The winners and losers from F1's driver market madness
Scott is a freelance Formula 1 journalist who follows the grand prix racing circus around the world. An ex-Autosport F1 and Formula E correspondent, he now writes for The Race, Motorsport News and Teknikens Värld magazine, among others.
For months, Ferrari has said Sebastian Vettel was its number one choice to partner Charles Leclerc in Formula 1 in 2021. Carlos Sainz Jr and McLaren were keen to keep working together beyond 2020. Daniel Ricciardo hadn’t throw in the towel at Renault.
In a glorious 48-hour whirlwind, that’s all changed.
Last week it was announced that Vettel will leave Ferrari at the end of whatever season we end up with in 2020. Two days later, Sainz was announced as his replacement – but not before McLaren revealed it had signed Ricciardo from Renault.
McLaren’s move triggered a salty statement from Renault in which it questioned Ricciardo’s loyalty. Now there’s increasing speculation that two-time F1 champion Fernando Alonso might end up back at Renault as a result!
When a big domino falls, the aftermath is spectacular. But who are the winners and losers from F1’s unexpectedly spicy driver market?
Ferrari's driver line-up will change for 2021, when Vettel is replaced by Sainz
Winners: McLaren, Sainz…and Alonso?
The first two names here are obvious. Sainz is a very promising driver and has been given the career opportunity of a lifetime by being plucked from the midfield and thrown into a team with race-winning capabilities and title-winning aspirations.
But he’s not a grand prix winner yet, so while McLaren is sad to be losing Sainz it’s pretty chuffed to be getting a seven-time F1 race winner to replace him.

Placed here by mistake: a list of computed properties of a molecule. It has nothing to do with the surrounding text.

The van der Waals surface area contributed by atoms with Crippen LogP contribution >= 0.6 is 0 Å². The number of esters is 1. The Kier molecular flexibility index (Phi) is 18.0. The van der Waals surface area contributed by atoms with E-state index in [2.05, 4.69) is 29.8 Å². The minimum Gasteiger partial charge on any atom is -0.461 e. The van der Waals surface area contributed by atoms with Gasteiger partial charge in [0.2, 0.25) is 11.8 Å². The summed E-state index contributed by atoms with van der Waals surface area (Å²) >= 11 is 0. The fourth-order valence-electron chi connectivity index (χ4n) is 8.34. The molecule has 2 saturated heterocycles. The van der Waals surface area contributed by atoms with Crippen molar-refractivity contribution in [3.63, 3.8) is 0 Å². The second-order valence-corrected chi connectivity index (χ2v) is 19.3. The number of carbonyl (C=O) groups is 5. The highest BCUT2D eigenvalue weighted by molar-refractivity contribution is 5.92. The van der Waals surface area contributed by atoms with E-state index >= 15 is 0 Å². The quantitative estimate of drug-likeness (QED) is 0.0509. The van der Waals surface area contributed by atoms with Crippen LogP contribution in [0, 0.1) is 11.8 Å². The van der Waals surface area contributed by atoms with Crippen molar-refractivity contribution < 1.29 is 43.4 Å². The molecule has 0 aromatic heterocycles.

This is especially true because the Woking team tried to get Ricciardo a couple of years and got snubbed because it was in a bad place. It says a lot about the progress McLaren’s made that just two years later it’s been able to convince that same driver to U-turn and leave the works Renault team.
Ricciardo will be great for McLaren. He’s fast, tenacious, got a great understanding of what a team needs to be successful and he’s so hungry for success. If McLaren continues on its positive trajectory it knows it will have a capable team leader to make the most of it.
That’s what Renault has lost (but we’ll deal with their dilemma separately). Now it needs to work out a replacement and who better than Fernando Alonso?
“If I was running Renault, that's who I'd put in the car,” says McLaren boss Zak Brown.
“A big name. Fast as anyone. Won two championships with them so he's got history so from a Renault perspective, I think he's a bit of a no brainer to put in.”
This is Alonso’s chance to get back into F1 and it’s arguably there on a silver platter. He said he’d only return with a team capable of fighting at the front. We can interpret that to mean “near the front” if there’s a big step forward possible with the new technical rules.